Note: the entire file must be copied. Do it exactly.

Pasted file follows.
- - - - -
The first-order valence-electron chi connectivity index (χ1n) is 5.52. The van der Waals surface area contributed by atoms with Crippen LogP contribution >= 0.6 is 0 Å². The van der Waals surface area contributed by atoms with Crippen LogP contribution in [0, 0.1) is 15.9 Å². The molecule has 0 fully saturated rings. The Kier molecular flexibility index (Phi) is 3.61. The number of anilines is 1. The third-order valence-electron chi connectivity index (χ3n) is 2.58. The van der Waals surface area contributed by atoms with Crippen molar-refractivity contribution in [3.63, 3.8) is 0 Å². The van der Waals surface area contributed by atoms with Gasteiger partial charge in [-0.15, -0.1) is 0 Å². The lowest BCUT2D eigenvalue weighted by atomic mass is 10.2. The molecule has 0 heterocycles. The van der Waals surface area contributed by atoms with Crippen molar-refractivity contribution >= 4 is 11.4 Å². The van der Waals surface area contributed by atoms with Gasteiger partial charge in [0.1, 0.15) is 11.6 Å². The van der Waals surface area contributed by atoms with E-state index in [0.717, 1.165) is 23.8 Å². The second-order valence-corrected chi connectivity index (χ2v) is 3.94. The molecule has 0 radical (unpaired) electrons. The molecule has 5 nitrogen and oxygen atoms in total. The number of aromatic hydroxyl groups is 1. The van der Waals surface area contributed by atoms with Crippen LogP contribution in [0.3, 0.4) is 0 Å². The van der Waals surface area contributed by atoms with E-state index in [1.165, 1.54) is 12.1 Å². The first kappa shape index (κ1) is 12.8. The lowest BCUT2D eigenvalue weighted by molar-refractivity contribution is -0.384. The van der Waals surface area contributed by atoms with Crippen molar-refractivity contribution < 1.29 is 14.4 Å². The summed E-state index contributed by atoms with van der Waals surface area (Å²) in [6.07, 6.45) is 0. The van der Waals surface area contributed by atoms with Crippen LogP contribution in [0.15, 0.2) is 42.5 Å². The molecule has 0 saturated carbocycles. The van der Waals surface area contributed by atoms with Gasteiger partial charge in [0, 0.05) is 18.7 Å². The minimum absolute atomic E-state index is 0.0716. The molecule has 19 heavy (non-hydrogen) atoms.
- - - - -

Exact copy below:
The first-order valence-electron chi connectivity index (χ1n) is 5.52. The van der Waals surface area contributed by atoms with Crippen LogP contribution >= 0.6 is 0 Å². The van der Waals surface area contributed by atoms with Crippen LogP contribution in [0, 0.1) is 15.9 Å². The molecule has 0 fully saturated rings. The Kier molecular flexibility index (Phi) is 3.61. The number of anilines is 1. The third-order valence-electron chi connectivity index (χ3n) is 2.58. The van der Waals surface area contributed by atoms with Crippen molar-refractivity contribution in [3.63, 3.8) is 0 Å². The van der Waals surface area contributed by atoms with Gasteiger partial charge in [-0.15, -0.1) is 0 Å². The lowest BCUT2D eigenvalue weighted by atomic mass is 10.2. The molecule has 0 heterocycles. The van der Waals surface area contributed by atoms with Crippen molar-refractivity contribution >= 4 is 11.4 Å². The van der Waals surface area contributed by atoms with Gasteiger partial charge in [0.1, 0.15) is 11.6 Å². The van der Waals surface area contributed by atoms with E-state index in [0.717, 1.165) is 23.8 Å². The second-order valence-corrected chi connectivity index (χ2v) is 3.94. The molecule has 0 radical (unpaired) electrons. The molecule has 5 nitrogen and oxygen atoms in total. The number of aromatic hydroxyl groups is 1. The van der Waals surface area contributed by atoms with Crippen LogP contribution in [0.3, 0.4) is 0 Å². The van der Waals surface area contributed by atoms with E-state index in [1.165, 1.54) is 12.1 Å². The first kappa shape index (κ1) is 12.8. The lowest BCUT2D eigenvalue weighted by molar-refractivity contribution is -0.384. The van der Waals surface area contributed by atoms with Crippen molar-refractivity contribution < 1.29 is 14.4 Å². The summed E-state index contributed by atoms with van der Waals surface area (Å²) in [6.07, 6.45) is 0. The van der Waals surface area contributed by atoms with Crippen LogP contribution in [0.15, 0.2) is 42.5 Å². The molecule has 0 saturated carbocycles. The van der Waals surface area contributed by atoms with Gasteiger partial charge in [0, 0.05) is 18.7 Å². The minimum absolute atomic E-state index is 0.0716. The molecule has 19 heavy (non-hydrogen) atoms.